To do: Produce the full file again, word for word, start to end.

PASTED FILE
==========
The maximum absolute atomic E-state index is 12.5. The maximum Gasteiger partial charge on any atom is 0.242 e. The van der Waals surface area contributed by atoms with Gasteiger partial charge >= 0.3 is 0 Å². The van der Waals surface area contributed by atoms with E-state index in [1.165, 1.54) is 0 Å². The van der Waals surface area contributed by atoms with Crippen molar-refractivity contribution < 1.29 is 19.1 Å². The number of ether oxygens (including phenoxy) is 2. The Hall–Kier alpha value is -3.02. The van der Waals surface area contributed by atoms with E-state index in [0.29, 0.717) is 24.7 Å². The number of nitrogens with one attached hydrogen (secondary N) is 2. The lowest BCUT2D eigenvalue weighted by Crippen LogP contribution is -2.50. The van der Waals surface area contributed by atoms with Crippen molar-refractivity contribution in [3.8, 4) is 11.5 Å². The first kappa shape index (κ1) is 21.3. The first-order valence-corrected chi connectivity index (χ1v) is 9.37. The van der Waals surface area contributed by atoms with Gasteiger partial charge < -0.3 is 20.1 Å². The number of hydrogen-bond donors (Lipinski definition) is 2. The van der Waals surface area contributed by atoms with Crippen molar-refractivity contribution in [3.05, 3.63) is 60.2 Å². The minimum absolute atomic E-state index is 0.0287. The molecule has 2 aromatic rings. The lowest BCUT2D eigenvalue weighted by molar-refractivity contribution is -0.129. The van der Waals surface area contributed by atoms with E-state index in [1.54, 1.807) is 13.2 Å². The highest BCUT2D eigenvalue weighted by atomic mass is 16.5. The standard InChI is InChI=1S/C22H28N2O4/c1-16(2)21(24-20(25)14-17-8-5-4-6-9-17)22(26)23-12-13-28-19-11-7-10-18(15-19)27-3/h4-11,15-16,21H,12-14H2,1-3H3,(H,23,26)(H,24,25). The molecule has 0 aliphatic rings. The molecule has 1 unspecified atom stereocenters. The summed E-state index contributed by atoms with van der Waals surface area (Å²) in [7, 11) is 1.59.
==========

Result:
The maximum absolute atomic E-state index is 12.5. The maximum Gasteiger partial charge on any atom is 0.242 e. The van der Waals surface area contributed by atoms with Gasteiger partial charge >= 0.3 is 0 Å². The van der Waals surface area contributed by atoms with E-state index in [1.165, 1.54) is 0 Å². The van der Waals surface area contributed by atoms with Crippen molar-refractivity contribution < 1.29 is 19.1 Å². The number of ether oxygens (including phenoxy) is 2. The Hall–Kier alpha value is -3.02. The van der Waals surface area contributed by atoms with E-state index in [0.29, 0.717) is 24.7 Å². The number of nitrogens with one attached hydrogen (secondary N) is 2. The lowest BCUT2D eigenvalue weighted by Crippen LogP contribution is -2.50. The van der Waals surface area contributed by atoms with Crippen molar-refractivity contribution in [3.8, 4) is 11.5 Å². The first kappa shape index (κ1) is 21.3. The first-order valence-corrected chi connectivity index (χ1v) is 9.37. The van der Waals surface area contributed by atoms with Gasteiger partial charge < -0.3 is 20.1 Å². The number of hydrogen-bond donors (Lipinski definition) is 2. The van der Waals surface area contributed by atoms with Crippen molar-refractivity contribution in [3.05, 3.63) is 60.2 Å². The minimum absolute atomic E-state index is 0.0287. The molecule has 2 aromatic rings. The lowest BCUT2D eigenvalue weighted by molar-refractivity contribution is -0.129. The van der Waals surface area contributed by atoms with E-state index in [1.54, 1.807) is 13.2 Å². The highest BCUT2D eigenvalue weighted by atomic mass is 16.5. The standard InChI is InChI=1S/C22H28N2O4/c1-16(2)21(24-20(25)14-17-8-5-4-6-9-17)22(26)23-12-13-28-19-11-7-10-18(15-19)27-3/h4-11,15-16,21H,12-14H2,1-3H3,(H,23,26)(H,24,25). The molecule has 0 aliphatic rings. The molecule has 1 unspecified atom stereocenters. The summed E-state index contributed by atoms with van der Waals surface area (Å²) in [7, 11) is 1.59.